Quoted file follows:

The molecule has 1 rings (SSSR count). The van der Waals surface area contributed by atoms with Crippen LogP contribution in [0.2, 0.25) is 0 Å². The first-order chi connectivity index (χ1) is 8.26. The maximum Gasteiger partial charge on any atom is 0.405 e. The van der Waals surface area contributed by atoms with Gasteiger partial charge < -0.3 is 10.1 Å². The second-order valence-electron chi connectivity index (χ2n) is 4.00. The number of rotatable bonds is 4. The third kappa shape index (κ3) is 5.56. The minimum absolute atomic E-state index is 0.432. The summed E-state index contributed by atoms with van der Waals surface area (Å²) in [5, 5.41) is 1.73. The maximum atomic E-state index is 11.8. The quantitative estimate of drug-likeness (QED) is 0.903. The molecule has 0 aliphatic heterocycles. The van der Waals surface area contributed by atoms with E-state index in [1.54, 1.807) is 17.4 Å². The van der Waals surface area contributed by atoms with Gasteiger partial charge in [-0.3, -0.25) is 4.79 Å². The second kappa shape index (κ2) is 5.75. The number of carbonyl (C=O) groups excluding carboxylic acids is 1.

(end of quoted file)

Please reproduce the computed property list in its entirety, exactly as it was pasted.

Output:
The molecule has 1 rings (SSSR count). The van der Waals surface area contributed by atoms with Crippen LogP contribution in [0.2, 0.25) is 0 Å². The first-order chi connectivity index (χ1) is 8.26. The maximum Gasteiger partial charge on any atom is 0.405 e. The van der Waals surface area contributed by atoms with Gasteiger partial charge < -0.3 is 10.1 Å². The second-order valence-electron chi connectivity index (χ2n) is 4.00. The number of rotatable bonds is 4. The third kappa shape index (κ3) is 5.56. The minimum absolute atomic E-state index is 0.432. The summed E-state index contributed by atoms with van der Waals surface area (Å²) in [5, 5.41) is 1.73. The maximum atomic E-state index is 11.8. The quantitative estimate of drug-likeness (QED) is 0.903. The molecule has 0 aliphatic heterocycles. The van der Waals surface area contributed by atoms with E-state index in [1.54, 1.807) is 17.4 Å². The van der Waals surface area contributed by atoms with Gasteiger partial charge in [-0.3, -0.25) is 4.79 Å². The second kappa shape index (κ2) is 5.75. The number of carbonyl (C=O) groups excluding carboxylic acids is 1.